The vast majority of these songs were originally performed in some combination of lead singer, back-up singers, bass, drums and guitar. Often a keyboard would be added, and sometimes a group of singers (trio or quartet) would replace the lead/back-up arrangement. Less frequently there were additional instruments, including harmonica, saxophone, various brass instruments, steel guitar, and most exotically, the sitar (Paint It Black) and the Theremin (Good Vibrations).

As I began the process of arranging all of this material, translating the vocals and instrumentals for a 9-voice a cappella troupe, I had to decide which singers would sing the text – whether as lead or back-up singer – and which would imitate the various instruments. Secondly, I had to figure out how to make a voice sound like a guitar, a keyboard, a trumpet, and so on. Since most of the songs included a bass guitar, the lowest-voiced singer ended up with the valuable but potentially wearisome task of providing what is at times a less-than-glamorous role. Similarly, most of the songs use some form of percussion, so one singer was going to have to “thomp” and “kih” and “ts” (can you guess which percussion instruments these sounds represent?) throughout much of the program. I spent many late nights experimenting with a wide array of syllables, searching for just the right one to recreate the “chung chuck” of Elvis’s Blue Suede Shoes, or the “dn dk a dn” for the guitar in Peter, Paul and Mary’s rendition of If I Had A Hammer.

In almost every arrangement I have tried to remain true to the original intention of the piece.  I didn’t want to write a vocal jazz version, for example, of what was originally a country music hit. I did this so that we could best tell the story of how these different types of music informed and influenced what we would later call “rock” and “soul.”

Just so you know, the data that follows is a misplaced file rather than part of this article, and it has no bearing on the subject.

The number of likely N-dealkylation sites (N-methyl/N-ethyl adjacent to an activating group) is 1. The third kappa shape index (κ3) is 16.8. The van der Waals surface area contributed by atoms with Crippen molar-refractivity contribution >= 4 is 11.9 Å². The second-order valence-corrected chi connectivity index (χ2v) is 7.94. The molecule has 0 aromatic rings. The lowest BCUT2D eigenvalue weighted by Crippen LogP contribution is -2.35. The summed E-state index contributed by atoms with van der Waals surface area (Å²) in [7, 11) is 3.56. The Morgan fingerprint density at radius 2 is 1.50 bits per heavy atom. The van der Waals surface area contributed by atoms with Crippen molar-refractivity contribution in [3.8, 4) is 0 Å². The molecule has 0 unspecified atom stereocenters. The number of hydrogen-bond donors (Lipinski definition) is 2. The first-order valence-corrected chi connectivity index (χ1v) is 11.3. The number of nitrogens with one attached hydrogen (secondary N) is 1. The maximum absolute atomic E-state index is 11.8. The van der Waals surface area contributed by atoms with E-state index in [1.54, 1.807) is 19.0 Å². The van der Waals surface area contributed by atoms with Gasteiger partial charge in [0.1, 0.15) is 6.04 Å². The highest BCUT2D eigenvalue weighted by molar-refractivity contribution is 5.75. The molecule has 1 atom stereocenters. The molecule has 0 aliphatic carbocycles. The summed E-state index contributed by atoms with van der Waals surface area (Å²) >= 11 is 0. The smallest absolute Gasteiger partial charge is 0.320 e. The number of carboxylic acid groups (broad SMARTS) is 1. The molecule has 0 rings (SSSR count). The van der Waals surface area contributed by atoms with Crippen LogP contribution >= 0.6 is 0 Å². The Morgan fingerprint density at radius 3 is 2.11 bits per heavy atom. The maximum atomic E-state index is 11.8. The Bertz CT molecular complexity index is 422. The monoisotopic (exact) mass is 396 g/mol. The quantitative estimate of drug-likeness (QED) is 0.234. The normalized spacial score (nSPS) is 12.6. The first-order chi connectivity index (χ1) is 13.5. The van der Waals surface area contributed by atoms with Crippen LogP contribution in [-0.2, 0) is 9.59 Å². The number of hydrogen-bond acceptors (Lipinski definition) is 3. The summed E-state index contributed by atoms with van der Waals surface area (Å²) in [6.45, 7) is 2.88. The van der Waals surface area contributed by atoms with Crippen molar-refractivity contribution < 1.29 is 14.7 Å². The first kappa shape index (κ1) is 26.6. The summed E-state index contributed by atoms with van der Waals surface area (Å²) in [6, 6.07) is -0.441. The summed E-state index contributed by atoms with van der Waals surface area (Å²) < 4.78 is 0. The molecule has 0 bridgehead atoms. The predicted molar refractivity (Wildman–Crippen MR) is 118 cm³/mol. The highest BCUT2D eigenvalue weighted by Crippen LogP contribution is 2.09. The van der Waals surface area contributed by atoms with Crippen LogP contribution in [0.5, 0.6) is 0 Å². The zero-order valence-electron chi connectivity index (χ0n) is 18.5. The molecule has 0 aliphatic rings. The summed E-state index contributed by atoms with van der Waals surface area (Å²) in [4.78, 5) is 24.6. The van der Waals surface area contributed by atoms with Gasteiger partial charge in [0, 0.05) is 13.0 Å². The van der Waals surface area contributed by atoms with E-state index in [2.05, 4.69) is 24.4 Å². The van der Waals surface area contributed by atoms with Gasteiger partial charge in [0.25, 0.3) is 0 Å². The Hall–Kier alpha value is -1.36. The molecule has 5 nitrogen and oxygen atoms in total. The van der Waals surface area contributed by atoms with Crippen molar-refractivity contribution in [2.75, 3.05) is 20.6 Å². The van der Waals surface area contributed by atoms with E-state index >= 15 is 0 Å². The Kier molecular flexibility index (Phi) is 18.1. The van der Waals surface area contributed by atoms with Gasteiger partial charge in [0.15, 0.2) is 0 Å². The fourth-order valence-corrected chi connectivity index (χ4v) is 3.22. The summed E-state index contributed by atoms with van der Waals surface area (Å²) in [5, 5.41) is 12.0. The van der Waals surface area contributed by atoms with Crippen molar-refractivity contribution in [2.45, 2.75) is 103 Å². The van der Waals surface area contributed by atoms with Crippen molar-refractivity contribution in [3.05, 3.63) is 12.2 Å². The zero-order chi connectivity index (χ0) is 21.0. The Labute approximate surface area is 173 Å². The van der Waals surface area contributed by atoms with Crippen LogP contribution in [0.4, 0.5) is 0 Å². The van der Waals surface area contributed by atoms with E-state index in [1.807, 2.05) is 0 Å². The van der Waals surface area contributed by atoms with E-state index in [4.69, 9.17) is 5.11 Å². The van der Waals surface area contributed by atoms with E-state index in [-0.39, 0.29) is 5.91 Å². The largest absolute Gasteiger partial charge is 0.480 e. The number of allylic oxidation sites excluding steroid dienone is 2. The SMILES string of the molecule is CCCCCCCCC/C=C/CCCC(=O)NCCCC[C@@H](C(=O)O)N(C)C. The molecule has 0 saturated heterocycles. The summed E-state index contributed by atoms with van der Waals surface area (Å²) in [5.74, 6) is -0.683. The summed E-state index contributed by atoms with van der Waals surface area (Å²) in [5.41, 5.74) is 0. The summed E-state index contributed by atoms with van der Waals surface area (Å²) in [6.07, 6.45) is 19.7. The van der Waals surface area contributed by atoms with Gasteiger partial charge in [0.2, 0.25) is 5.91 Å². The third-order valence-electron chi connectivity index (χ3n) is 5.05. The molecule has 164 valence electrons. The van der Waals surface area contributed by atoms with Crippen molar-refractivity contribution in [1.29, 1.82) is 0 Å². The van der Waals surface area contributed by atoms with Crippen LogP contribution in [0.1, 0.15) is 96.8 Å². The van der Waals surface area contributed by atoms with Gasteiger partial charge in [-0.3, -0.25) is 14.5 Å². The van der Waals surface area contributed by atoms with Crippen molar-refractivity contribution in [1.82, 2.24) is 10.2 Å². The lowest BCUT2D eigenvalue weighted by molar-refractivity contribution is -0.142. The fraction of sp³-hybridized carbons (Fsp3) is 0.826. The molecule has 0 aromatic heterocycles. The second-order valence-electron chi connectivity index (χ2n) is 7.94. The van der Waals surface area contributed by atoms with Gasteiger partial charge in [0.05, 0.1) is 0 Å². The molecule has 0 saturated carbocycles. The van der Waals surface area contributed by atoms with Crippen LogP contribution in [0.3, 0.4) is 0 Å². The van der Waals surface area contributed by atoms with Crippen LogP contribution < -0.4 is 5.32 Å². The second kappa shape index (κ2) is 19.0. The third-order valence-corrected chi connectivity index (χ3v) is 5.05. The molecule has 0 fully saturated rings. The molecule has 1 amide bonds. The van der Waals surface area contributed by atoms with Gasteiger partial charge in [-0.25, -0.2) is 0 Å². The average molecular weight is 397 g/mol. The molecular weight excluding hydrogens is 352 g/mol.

Most importantly, I realized that all of these songs required the voice of a particular singer (or vocal group) for their power and appeal. What would Crazy be without Patsy Cline? Or Great Balls of Fire without Jerry Lee Lewis? And on and on, with Mick Jagger, the Beatles, Marvin Gaye and the Supremes. Not only is this program an abbreviated catalogue of some of the most memorable tunes of the mid-20th century, but it also represents the unique voices that have cried to us, made us happy, sung our discontent and our longing.

My regard and my respect for these songwriters and performers have grown by leaps and bounds throughout this process. After spending countless hours listening to multiple performances by the original artists (where would we be without YouTube?) I began to sense that many of these performers started with an intuitive expressive ability.  Through repetition, those expressions became actual song forms, which led them to break the very rules that regulated the structure of their songs in the first place. In other words, they borrowed, developed, and refashioned existing forms into Rock and Soul, and these new styles – and their brilliant creators – became our vinyl companions and the heartbeat of an era. 

– Patrick Sinozich